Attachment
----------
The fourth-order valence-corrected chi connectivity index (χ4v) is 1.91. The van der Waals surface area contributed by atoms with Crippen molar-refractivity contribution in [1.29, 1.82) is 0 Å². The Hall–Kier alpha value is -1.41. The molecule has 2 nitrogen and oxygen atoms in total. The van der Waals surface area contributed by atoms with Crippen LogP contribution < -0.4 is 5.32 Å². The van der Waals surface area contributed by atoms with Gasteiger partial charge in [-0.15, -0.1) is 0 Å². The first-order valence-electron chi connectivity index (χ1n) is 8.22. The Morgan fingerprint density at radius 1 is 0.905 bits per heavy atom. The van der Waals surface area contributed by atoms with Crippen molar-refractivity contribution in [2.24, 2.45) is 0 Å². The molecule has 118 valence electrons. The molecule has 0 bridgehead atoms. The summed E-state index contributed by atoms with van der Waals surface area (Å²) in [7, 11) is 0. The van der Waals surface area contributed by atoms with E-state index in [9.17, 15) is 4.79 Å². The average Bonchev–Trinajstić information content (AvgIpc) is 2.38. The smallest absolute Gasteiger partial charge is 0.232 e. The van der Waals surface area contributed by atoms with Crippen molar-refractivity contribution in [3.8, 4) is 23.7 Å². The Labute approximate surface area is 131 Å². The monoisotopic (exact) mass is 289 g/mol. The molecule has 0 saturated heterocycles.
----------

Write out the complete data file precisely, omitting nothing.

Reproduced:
The fourth-order valence-corrected chi connectivity index (χ4v) is 1.91. The van der Waals surface area contributed by atoms with Crippen molar-refractivity contribution in [1.29, 1.82) is 0 Å². The Hall–Kier alpha value is -1.41. The molecule has 2 nitrogen and oxygen atoms in total. The van der Waals surface area contributed by atoms with Crippen LogP contribution < -0.4 is 5.32 Å². The van der Waals surface area contributed by atoms with Gasteiger partial charge in [-0.15, -0.1) is 0 Å². The first-order valence-electron chi connectivity index (χ1n) is 8.22. The Morgan fingerprint density at radius 1 is 0.905 bits per heavy atom. The van der Waals surface area contributed by atoms with Crippen molar-refractivity contribution in [2.24, 2.45) is 0 Å². The molecule has 118 valence electrons. The molecule has 0 bridgehead atoms. The summed E-state index contributed by atoms with van der Waals surface area (Å²) in [7, 11) is 0. The van der Waals surface area contributed by atoms with E-state index in [9.17, 15) is 4.79 Å². The average Bonchev–Trinajstić information content (AvgIpc) is 2.38. The smallest absolute Gasteiger partial charge is 0.232 e. The van der Waals surface area contributed by atoms with Crippen molar-refractivity contribution in [3.8, 4) is 23.7 Å². The Labute approximate surface area is 131 Å². The monoisotopic (exact) mass is 289 g/mol. The molecule has 0 saturated heterocycles.